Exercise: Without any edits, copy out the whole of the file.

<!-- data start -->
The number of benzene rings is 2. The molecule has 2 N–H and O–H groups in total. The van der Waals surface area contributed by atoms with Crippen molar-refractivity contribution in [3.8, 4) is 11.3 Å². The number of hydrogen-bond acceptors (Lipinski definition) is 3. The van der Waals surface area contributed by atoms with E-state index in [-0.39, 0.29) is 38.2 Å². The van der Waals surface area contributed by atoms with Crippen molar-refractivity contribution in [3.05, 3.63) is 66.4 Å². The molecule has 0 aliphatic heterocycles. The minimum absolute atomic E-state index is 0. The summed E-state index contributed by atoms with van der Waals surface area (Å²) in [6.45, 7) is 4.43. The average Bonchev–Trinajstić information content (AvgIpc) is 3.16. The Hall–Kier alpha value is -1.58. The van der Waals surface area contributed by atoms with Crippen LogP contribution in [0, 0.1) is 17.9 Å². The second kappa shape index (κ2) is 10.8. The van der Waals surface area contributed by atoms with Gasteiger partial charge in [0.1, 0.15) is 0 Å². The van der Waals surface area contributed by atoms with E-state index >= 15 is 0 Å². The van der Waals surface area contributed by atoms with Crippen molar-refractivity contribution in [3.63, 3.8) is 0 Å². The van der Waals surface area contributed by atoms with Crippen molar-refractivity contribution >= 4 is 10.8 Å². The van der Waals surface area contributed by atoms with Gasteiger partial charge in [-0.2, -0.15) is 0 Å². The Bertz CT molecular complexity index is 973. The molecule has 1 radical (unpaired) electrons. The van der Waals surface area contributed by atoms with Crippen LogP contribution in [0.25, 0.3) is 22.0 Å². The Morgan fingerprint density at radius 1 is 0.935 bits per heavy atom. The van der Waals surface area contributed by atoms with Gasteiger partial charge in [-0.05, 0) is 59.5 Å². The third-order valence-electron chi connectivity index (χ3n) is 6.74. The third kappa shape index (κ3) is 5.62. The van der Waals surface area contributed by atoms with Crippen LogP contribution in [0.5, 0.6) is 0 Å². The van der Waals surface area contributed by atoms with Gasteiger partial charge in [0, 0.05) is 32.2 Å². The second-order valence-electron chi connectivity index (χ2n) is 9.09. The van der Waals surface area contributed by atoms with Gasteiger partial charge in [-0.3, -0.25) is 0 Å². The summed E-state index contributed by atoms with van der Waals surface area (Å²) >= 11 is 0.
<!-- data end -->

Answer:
The number of benzene rings is 2. The molecule has 2 N–H and O–H groups in total. The van der Waals surface area contributed by atoms with Crippen molar-refractivity contribution in [3.8, 4) is 11.3 Å². The number of hydrogen-bond acceptors (Lipinski definition) is 3. The van der Waals surface area contributed by atoms with E-state index in [-0.39, 0.29) is 38.2 Å². The van der Waals surface area contributed by atoms with Crippen molar-refractivity contribution in [3.05, 3.63) is 66.4 Å². The molecule has 0 aliphatic heterocycles. The minimum absolute atomic E-state index is 0. The summed E-state index contributed by atoms with van der Waals surface area (Å²) in [6.45, 7) is 4.43. The average Bonchev–Trinajstić information content (AvgIpc) is 3.16. The Hall–Kier alpha value is -1.58. The van der Waals surface area contributed by atoms with Crippen LogP contribution in [0, 0.1) is 17.9 Å². The second kappa shape index (κ2) is 10.8. The van der Waals surface area contributed by atoms with Gasteiger partial charge in [0.1, 0.15) is 0 Å². The van der Waals surface area contributed by atoms with E-state index >= 15 is 0 Å². The van der Waals surface area contributed by atoms with Crippen molar-refractivity contribution in [3.63, 3.8) is 0 Å². The van der Waals surface area contributed by atoms with Crippen molar-refractivity contribution >= 4 is 10.8 Å². The van der Waals surface area contributed by atoms with Gasteiger partial charge in [-0.2, -0.15) is 0 Å². The Bertz CT molecular complexity index is 973. The molecule has 1 radical (unpaired) electrons. The van der Waals surface area contributed by atoms with Crippen LogP contribution in [0.25, 0.3) is 22.0 Å². The Morgan fingerprint density at radius 1 is 0.935 bits per heavy atom. The van der Waals surface area contributed by atoms with Gasteiger partial charge in [-0.05, 0) is 59.5 Å². The third-order valence-electron chi connectivity index (χ3n) is 6.74. The third kappa shape index (κ3) is 5.62. The van der Waals surface area contributed by atoms with Crippen LogP contribution in [0.5, 0.6) is 0 Å². The van der Waals surface area contributed by atoms with Gasteiger partial charge in [0, 0.05) is 32.2 Å². The second-order valence-electron chi connectivity index (χ2n) is 9.09. The van der Waals surface area contributed by atoms with Gasteiger partial charge in [-0.3, -0.25) is 0 Å². The summed E-state index contributed by atoms with van der Waals surface area (Å²) >= 11 is 0.